History of Adams County, Mississippi
Adams County, which was named for United States President Adams, is located in the south-western part of the state, bounded on the south by the Homochitto River, and on the west by the Mississippi River. The size of the county is 400 square miles. Surrounding counties are Wilkinson County on the south, Jefferson County on the north, and Franklin County on the east. Concordia Parish, Louisiana lies due west, across the Mississippi River.

The county was originally known as the Natchez District. In 1799 it was established as Adams County. While the north and east boundaries have remained constant, Adams County traded parcels of land with Wilkinson County, off and on, until 1914 when the present-day boundaries were established.

There are a large number of Indian mounds in Adams county that were constructed by the Natchez Indians that occupied the area for many generations prior to the appearance of the white man.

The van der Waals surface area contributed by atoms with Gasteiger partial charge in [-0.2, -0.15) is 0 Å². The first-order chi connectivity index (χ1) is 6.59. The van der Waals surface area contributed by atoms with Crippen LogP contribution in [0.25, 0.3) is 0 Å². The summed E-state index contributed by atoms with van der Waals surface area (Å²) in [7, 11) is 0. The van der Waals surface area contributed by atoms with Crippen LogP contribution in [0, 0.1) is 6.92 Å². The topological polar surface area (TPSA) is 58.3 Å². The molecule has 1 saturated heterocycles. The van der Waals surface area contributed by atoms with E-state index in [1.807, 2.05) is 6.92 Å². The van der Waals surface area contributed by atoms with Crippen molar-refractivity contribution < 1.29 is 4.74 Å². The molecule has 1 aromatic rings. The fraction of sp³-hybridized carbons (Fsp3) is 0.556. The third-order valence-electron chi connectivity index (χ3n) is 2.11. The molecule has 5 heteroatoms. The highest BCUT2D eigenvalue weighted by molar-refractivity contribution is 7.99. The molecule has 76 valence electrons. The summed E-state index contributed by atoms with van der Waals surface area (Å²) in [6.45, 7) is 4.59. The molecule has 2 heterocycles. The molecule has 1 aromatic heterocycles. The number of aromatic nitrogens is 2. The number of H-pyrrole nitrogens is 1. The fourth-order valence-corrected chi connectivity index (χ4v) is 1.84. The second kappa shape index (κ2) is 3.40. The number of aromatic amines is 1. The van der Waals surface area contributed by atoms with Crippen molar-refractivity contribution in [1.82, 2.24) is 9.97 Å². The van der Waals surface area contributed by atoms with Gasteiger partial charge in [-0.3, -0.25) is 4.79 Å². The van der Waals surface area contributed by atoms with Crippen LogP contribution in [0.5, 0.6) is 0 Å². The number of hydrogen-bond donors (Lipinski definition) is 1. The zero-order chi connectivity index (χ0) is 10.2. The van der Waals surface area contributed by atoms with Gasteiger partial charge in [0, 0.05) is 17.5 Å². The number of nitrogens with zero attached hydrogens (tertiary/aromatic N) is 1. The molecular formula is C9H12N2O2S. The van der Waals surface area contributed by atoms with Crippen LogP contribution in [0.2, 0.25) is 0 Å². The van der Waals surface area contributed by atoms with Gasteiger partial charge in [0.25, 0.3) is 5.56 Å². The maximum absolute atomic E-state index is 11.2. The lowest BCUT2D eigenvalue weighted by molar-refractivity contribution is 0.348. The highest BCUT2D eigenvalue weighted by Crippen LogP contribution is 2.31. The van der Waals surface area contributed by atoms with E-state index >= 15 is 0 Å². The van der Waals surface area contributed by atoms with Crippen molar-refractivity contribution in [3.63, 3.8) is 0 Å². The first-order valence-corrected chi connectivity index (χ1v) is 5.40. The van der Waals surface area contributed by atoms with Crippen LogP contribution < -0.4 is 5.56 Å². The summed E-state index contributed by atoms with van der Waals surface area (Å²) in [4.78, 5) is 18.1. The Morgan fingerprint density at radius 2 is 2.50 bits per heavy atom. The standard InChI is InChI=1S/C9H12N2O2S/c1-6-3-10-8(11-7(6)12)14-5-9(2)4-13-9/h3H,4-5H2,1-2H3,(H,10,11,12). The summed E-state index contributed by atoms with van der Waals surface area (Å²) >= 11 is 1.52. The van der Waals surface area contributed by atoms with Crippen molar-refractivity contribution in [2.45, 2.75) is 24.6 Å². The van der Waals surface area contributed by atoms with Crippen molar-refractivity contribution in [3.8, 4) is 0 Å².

The first settler in the area, that today is the city of Natchez, was Stephen MINOR. Other early settlers were Isaac GIRAULT, Christopher MILLER, John NUGENT, and Jacob EILER, Sir. Wiliam DUNBAR, Anthony HUTCHINS, Philander SMITH, Peter SURGET, Benjamin GREENFIELD, John W. BRYANT, James TOOLEY, Dr. BRANCH, Dr. RAWLINGS, William BISLAND, John GRAFTON, Samuel IVEY, Capt. Samuel CLEMENT, Capt. John B. NEVETT, Wiliam K. BROOKS, Dr. Isaac SELSER, Angus MacCALLUM, Philetus and Aruth ANDREWS, and Jonathan GUICE.

Link to Dunbar Rowland's History of Adams County
 written in 1925

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This county is maintained by Carolyn Switzer

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